asee2015-one-on-onesession-mfgdiv_3_10_15_final_submission_wsu.pdf

The writing program at wsu is representative of the

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The writing program at WSU is representative of the kinds institutional writing programs that have developed in response to the Writing in the Disciplines (WID) movement. The WID movement, too, has contributed to pedagogical research on lab report writing. The research in engineering education mostly addresses pedagogical strategies and best practices for promoting writing to learn principles. Often, these studies tend to focus on the efficacies of many instructional tools. These tools include tutoring support and automated feedback [3], peer evaluations [5,6], and self-evaluations [7], as well as the implementation of new instructional models such as the HPL (How People Learn) approach [4] and an inquiry-based approach [8], and the development of writing assessment standards and their implementations [9-11]. Most these studies implicitly rely on a “modes” approach, an approach that emphasizes formulas and templates. This approach assumes writing to be a static, mechanical skill [12]. In addition, these approaches did not consider the role of transfer in the development of student writing skills that is, how students’ past experience in writing during their general education courses such as a first- year composition course influence their writing-in-the-major experiences. In our institution, for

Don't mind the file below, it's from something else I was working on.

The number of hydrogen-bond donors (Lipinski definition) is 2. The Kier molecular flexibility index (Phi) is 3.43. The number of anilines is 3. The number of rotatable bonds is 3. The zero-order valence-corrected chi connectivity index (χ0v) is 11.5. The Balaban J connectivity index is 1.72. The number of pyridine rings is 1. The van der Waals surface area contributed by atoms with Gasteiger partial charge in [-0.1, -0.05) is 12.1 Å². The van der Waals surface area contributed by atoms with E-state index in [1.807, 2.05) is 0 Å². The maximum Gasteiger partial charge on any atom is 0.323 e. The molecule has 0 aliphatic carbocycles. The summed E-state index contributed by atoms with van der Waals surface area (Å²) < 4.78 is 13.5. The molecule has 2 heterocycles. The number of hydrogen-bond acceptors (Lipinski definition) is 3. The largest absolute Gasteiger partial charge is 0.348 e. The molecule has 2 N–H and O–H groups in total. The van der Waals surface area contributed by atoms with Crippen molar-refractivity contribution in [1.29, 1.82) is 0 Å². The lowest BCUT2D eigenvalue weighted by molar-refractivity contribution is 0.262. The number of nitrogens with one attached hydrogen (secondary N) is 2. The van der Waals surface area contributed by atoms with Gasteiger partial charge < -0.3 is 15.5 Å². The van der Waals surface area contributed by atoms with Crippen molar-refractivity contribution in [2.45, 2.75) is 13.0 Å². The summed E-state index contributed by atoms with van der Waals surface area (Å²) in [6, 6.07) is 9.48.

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example, students in engineering have already have been introduced to the rhetorical situation (writer, purpose, audience, and context), several generic academic genres, and common features of academic writing (developing theses, manipulating sources, using conventions, etc) during first-year composition courses. Engineering students are introduced to this rhetorical approach to writing, an approach that views writing as a dynamic and inventive process that occurs within a rhetorical situation and produces genres, before entering courses in the major. Therefore, we believe that engineering students’ writing performances would be significantly improved when transforming engineering writing pedagogy into a rhetorical-based approach to support their writing experience across the disciplines. This interdisciplinary study focuses on a particular instance of writing in engineering lab reports assigned in entry-level engineering laboratory courses. While engineering undergraduate students are required to complete writing assignments in many genres, the lab report is often the very first genre within the engineering curriculum that they are assigned after completing their first-year composition course. Therefore, stude nts’ experiences with writing lab reports act as an introduction to writing in the discipline of engineering and its attending genres and genre expectations. This is an innovative pedagogical approach because it emphasizes engineering lab reports as a “gat e- way” genre into writing in engineering. Therefore, the objective of this study is to provide empirical data on how addressing the rhetorical features of lab reports helped improve students’ lab report writing performance.
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